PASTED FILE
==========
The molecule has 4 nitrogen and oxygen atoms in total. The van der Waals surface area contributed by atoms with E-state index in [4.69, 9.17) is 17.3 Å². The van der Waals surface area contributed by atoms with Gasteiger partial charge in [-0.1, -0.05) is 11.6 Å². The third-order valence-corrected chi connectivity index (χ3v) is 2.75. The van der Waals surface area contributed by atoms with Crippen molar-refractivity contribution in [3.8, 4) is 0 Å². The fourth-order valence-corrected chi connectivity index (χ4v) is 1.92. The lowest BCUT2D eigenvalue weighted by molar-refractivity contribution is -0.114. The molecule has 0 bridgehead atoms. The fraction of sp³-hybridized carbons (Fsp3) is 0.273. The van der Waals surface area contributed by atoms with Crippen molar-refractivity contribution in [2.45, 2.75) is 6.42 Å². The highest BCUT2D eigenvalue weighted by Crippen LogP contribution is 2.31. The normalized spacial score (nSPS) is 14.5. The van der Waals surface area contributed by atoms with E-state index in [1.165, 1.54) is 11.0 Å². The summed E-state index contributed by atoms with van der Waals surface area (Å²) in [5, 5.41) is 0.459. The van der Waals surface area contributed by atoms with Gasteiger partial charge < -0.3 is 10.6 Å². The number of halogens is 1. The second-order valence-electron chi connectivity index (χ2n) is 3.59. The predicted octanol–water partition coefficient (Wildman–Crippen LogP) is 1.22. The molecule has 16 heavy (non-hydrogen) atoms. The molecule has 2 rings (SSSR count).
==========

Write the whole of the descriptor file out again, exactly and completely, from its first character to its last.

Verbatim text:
The molecule has 4 nitrogen and oxygen atoms in total. The van der Waals surface area contributed by atoms with E-state index in [4.69, 9.17) is 17.3 Å². The van der Waals surface area contributed by atoms with Gasteiger partial charge in [-0.1, -0.05) is 11.6 Å². The third-order valence-corrected chi connectivity index (χ3v) is 2.75. The van der Waals surface area contributed by atoms with Crippen molar-refractivity contribution in [3.8, 4) is 0 Å². The fourth-order valence-corrected chi connectivity index (χ4v) is 1.92. The lowest BCUT2D eigenvalue weighted by molar-refractivity contribution is -0.114. The molecule has 0 bridgehead atoms. The fraction of sp³-hybridized carbons (Fsp3) is 0.273. The van der Waals surface area contributed by atoms with Crippen molar-refractivity contribution in [2.45, 2.75) is 6.42 Å². The highest BCUT2D eigenvalue weighted by Crippen LogP contribution is 2.31. The normalized spacial score (nSPS) is 14.5. The van der Waals surface area contributed by atoms with E-state index in [1.165, 1.54) is 11.0 Å². The summed E-state index contributed by atoms with van der Waals surface area (Å²) in [5, 5.41) is 0.459. The van der Waals surface area contributed by atoms with Gasteiger partial charge < -0.3 is 10.6 Å². The number of halogens is 1. The second-order valence-electron chi connectivity index (χ2n) is 3.59. The predicted octanol–water partition coefficient (Wildman–Crippen LogP) is 1.22. The molecule has 16 heavy (non-hydrogen) atoms. The molecule has 2 rings (SSSR count).